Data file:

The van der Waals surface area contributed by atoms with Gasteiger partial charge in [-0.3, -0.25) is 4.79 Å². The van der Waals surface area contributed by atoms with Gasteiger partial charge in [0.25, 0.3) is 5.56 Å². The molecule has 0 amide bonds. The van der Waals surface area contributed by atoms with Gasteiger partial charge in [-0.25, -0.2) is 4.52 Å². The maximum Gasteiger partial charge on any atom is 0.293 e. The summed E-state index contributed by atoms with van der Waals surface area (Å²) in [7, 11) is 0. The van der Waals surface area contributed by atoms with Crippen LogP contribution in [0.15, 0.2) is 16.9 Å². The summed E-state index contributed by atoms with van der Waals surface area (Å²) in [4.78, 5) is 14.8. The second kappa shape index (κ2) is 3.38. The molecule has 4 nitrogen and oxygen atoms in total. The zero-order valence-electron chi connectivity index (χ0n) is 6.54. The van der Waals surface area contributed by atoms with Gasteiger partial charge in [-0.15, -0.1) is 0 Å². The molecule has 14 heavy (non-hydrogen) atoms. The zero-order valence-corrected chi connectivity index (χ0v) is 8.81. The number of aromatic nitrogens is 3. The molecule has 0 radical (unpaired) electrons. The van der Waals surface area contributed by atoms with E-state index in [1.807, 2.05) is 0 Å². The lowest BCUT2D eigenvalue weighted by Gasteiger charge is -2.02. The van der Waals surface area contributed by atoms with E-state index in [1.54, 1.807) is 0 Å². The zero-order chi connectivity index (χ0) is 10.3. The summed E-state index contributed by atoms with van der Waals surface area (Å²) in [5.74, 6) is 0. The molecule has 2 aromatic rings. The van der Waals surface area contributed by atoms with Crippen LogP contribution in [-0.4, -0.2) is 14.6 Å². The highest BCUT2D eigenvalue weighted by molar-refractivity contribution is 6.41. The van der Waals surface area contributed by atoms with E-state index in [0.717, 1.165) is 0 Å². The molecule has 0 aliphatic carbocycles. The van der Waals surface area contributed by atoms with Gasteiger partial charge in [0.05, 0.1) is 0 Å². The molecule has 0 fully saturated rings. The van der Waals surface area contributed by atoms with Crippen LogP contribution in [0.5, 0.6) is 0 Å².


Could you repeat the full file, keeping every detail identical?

The van der Waals surface area contributed by atoms with Gasteiger partial charge in [-0.3, -0.25) is 4.79 Å². The van der Waals surface area contributed by atoms with Gasteiger partial charge in [0.25, 0.3) is 5.56 Å². The molecule has 0 amide bonds. The van der Waals surface area contributed by atoms with Gasteiger partial charge in [-0.25, -0.2) is 4.52 Å². The maximum Gasteiger partial charge on any atom is 0.293 e. The summed E-state index contributed by atoms with van der Waals surface area (Å²) in [7, 11) is 0. The van der Waals surface area contributed by atoms with Crippen LogP contribution in [0.15, 0.2) is 16.9 Å². The summed E-state index contributed by atoms with van der Waals surface area (Å²) in [4.78, 5) is 14.8. The second kappa shape index (κ2) is 3.38. The molecule has 4 nitrogen and oxygen atoms in total. The zero-order valence-electron chi connectivity index (χ0n) is 6.54. The van der Waals surface area contributed by atoms with Gasteiger partial charge in [-0.15, -0.1) is 0 Å². The molecule has 14 heavy (non-hydrogen) atoms. The zero-order valence-corrected chi connectivity index (χ0v) is 8.81. The number of aromatic nitrogens is 3. The molecule has 0 radical (unpaired) electrons. The van der Waals surface area contributed by atoms with E-state index in [1.807, 2.05) is 0 Å². The lowest BCUT2D eigenvalue weighted by Gasteiger charge is -2.02. The van der Waals surface area contributed by atoms with E-state index in [1.54, 1.807) is 0 Å². The zero-order chi connectivity index (χ0) is 10.3. The summed E-state index contributed by atoms with van der Waals surface area (Å²) in [5.74, 6) is 0. The molecule has 2 aromatic rings. The van der Waals surface area contributed by atoms with Crippen LogP contribution in [-0.4, -0.2) is 14.6 Å². The highest BCUT2D eigenvalue weighted by molar-refractivity contribution is 6.41. The van der Waals surface area contributed by atoms with E-state index in [0.717, 1.165) is 0 Å². The molecule has 0 aliphatic carbocycles. The van der Waals surface area contributed by atoms with Gasteiger partial charge in [0.05, 0.1) is 0 Å². The molecule has 0 fully saturated rings. The van der Waals surface area contributed by atoms with Crippen LogP contribution in [0.5, 0.6) is 0 Å².